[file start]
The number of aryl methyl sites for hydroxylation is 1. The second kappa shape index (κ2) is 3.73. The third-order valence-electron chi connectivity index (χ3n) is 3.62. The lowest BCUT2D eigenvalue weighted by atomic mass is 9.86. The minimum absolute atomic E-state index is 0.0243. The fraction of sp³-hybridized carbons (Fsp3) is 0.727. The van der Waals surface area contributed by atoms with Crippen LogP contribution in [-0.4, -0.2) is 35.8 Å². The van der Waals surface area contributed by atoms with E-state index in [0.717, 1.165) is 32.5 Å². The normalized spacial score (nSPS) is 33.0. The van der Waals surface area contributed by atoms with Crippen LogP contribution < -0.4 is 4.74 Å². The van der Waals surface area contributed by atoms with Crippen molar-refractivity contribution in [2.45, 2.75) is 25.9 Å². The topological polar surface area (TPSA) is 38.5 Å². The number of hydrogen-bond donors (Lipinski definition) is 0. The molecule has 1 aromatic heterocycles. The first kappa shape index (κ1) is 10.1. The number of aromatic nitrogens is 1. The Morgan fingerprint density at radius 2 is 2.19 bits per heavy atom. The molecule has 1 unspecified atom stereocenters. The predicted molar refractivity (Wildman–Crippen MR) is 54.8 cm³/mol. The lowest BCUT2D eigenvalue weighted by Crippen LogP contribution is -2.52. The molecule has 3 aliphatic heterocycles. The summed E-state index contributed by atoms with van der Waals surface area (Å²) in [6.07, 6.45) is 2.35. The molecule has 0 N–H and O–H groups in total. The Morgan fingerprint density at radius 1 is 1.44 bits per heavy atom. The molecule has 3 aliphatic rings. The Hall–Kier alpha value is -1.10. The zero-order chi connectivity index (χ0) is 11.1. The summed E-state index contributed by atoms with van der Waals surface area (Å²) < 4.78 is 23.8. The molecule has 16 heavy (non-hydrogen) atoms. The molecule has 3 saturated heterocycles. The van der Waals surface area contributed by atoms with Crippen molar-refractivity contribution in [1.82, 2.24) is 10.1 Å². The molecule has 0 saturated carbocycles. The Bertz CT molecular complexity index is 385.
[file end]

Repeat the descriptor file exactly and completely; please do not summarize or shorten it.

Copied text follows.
The number of aryl methyl sites for hydroxylation is 1. The second kappa shape index (κ2) is 3.73. The third-order valence-electron chi connectivity index (χ3n) is 3.62. The lowest BCUT2D eigenvalue weighted by atomic mass is 9.86. The minimum absolute atomic E-state index is 0.0243. The fraction of sp³-hybridized carbons (Fsp3) is 0.727. The van der Waals surface area contributed by atoms with Crippen LogP contribution in [-0.4, -0.2) is 35.8 Å². The van der Waals surface area contributed by atoms with E-state index in [0.717, 1.165) is 32.5 Å². The normalized spacial score (nSPS) is 33.0. The van der Waals surface area contributed by atoms with Crippen LogP contribution < -0.4 is 4.74 Å². The van der Waals surface area contributed by atoms with Crippen molar-refractivity contribution in [2.45, 2.75) is 25.9 Å². The topological polar surface area (TPSA) is 38.5 Å². The number of hydrogen-bond donors (Lipinski definition) is 0. The molecule has 1 aromatic heterocycles. The first kappa shape index (κ1) is 10.1. The number of aromatic nitrogens is 1. The Morgan fingerprint density at radius 2 is 2.19 bits per heavy atom. The molecule has 1 unspecified atom stereocenters. The predicted molar refractivity (Wildman–Crippen MR) is 54.8 cm³/mol. The lowest BCUT2D eigenvalue weighted by Crippen LogP contribution is -2.52. The molecule has 3 aliphatic heterocycles. The summed E-state index contributed by atoms with van der Waals surface area (Å²) in [6.07, 6.45) is 2.35. The molecule has 0 N–H and O–H groups in total. The Morgan fingerprint density at radius 1 is 1.44 bits per heavy atom. The molecule has 3 aliphatic rings. The Hall–Kier alpha value is -1.10. The zero-order chi connectivity index (χ0) is 11.1. The summed E-state index contributed by atoms with van der Waals surface area (Å²) < 4.78 is 23.8. The molecule has 16 heavy (non-hydrogen) atoms. The molecule has 3 saturated heterocycles. The van der Waals surface area contributed by atoms with Crippen molar-refractivity contribution in [1.82, 2.24) is 10.1 Å². The molecule has 0 saturated carbocycles. The Bertz CT molecular complexity index is 385.